Well, I have been remiss in blogging, for I have been out and about, taking buses and trains to visit friends and family. I don't know how mommy bloggers do it, for if I had children, I don't think I'd be able to blog. As I was writing in my travel journal today, my three-year-old niece appeared in a pink leotard and tutu and began to dance. Well, who can write under such conditions?
I am a Baby Ballet slave. The Ballet Baby having, apropos of nothing, told me that "Jesus is very nice", I gave her a prayer card with Our Lady of Czestochowa on it. She ran away immediately to put it in a special box containing a miniature melon and a tiny lamb wearing a gingham dress. My heart melted, and my IQ dropped ten points.
Really, babies. A drug. Last week I was in a café designed for art-loving mummies and their babies--very much a place for Mommies who Lunch--and a little Korean-Canadian girl, about one and a half, pointed to me and squeaked, "Emu! Emu!"
"It means 'Aunt'," explained her mother, and I was blown away by the brilliance of this child.
"Yes, I am," I said. "I am an Auntie."
My heart melted, and my IQ dropped ten points.
Of course, in many cultures, an Auntie is any older woman who appears to be friendly with one's parents. This is true, in a moderate way, in English-speaking Canada, too. It's old-fashioned. I'm old-fashioned. And I love being an auntie.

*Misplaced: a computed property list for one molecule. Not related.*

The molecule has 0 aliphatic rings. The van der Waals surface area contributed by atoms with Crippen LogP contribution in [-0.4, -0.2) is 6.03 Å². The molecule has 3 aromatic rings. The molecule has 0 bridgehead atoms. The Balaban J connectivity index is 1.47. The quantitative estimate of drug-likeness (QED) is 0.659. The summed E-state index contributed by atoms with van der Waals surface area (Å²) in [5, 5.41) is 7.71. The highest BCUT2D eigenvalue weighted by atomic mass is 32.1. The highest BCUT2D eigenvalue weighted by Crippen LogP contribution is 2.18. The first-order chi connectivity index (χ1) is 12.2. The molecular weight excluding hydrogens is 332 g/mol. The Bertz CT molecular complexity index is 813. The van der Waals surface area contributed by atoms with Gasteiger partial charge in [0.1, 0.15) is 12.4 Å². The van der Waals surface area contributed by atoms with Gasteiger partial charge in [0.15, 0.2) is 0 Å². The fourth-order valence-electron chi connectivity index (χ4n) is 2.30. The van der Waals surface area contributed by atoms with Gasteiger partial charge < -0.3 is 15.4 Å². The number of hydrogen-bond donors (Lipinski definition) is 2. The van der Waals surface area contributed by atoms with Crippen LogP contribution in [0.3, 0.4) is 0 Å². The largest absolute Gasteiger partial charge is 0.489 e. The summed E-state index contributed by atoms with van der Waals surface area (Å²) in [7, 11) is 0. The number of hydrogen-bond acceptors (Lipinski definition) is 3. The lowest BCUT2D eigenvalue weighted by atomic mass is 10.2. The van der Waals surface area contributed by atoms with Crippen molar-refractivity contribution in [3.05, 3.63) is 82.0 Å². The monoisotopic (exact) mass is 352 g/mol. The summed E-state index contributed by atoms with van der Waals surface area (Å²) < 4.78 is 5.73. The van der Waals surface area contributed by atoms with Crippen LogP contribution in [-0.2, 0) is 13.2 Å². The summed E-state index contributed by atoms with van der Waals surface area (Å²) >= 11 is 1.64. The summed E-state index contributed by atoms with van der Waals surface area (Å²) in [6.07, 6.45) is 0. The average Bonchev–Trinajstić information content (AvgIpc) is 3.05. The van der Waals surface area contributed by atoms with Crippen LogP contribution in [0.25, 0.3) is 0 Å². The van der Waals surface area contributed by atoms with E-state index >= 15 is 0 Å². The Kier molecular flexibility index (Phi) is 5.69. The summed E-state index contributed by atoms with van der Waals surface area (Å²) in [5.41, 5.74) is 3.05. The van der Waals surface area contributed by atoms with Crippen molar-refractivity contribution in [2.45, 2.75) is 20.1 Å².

One of the benefits of being an auntie is that it is usually part-time work, and I don't want to insult the small children of the world, but they seem to run their parents ragged. I don't know many mothers with little children in Scotland, so I am struck by how loving yet tired my Canadian friends with children are. Tired and sometimes frustrated. And lonely. The stay-at-home mummies are lonelier than the working mummies. The working mummies get to see other adults and have adult conversations. The stay-at-home mummies really depend on other women taking the time to cross town to see them, or to see them around children's activities. The mummy café on Toronto's Roncesvalles is not just a brilliant idea, it's a true service to the community.
Doting grandparents are extremely helpful. Occasionally grandparents take the kids away--and then some of the parents are vaguely uneasy. Suddenly they want to spend MORE time with their kids... I'm not sure I really understand parents-of-little-kids, really.
At any rate, from listening to stay-at-home mummies I have come to the not so original conclusion that the grass is always greener on the other side. Some stay-at-home mums really want to work, for the sake of money and companionship and their expensive(in time and effort as well as money) educations, but then they don't want to be away from their babies. Other stay-at-homes are fine with staying at home, but would love an extra pair of hands to help out with the endless cleaning. This married, childless aunt is in total thrall to any girl child between the ages of six months and five.
Meanwhile, once again, I find the best cure for the Childless Blues is to go home to Canada and see how the Childfull live. And the Childfull are flatteringly happy to see me. For one thing, I am good for two back-to-back storybook sessions. Last night I carted a wailing child away to a couch where I deposited her on cushions and read her the tale of "Madge the Tickling Midge." I had already read her and her brother "Darth Vader and Son", absolutely straight-faced.
Ah, it's good to be an aunt.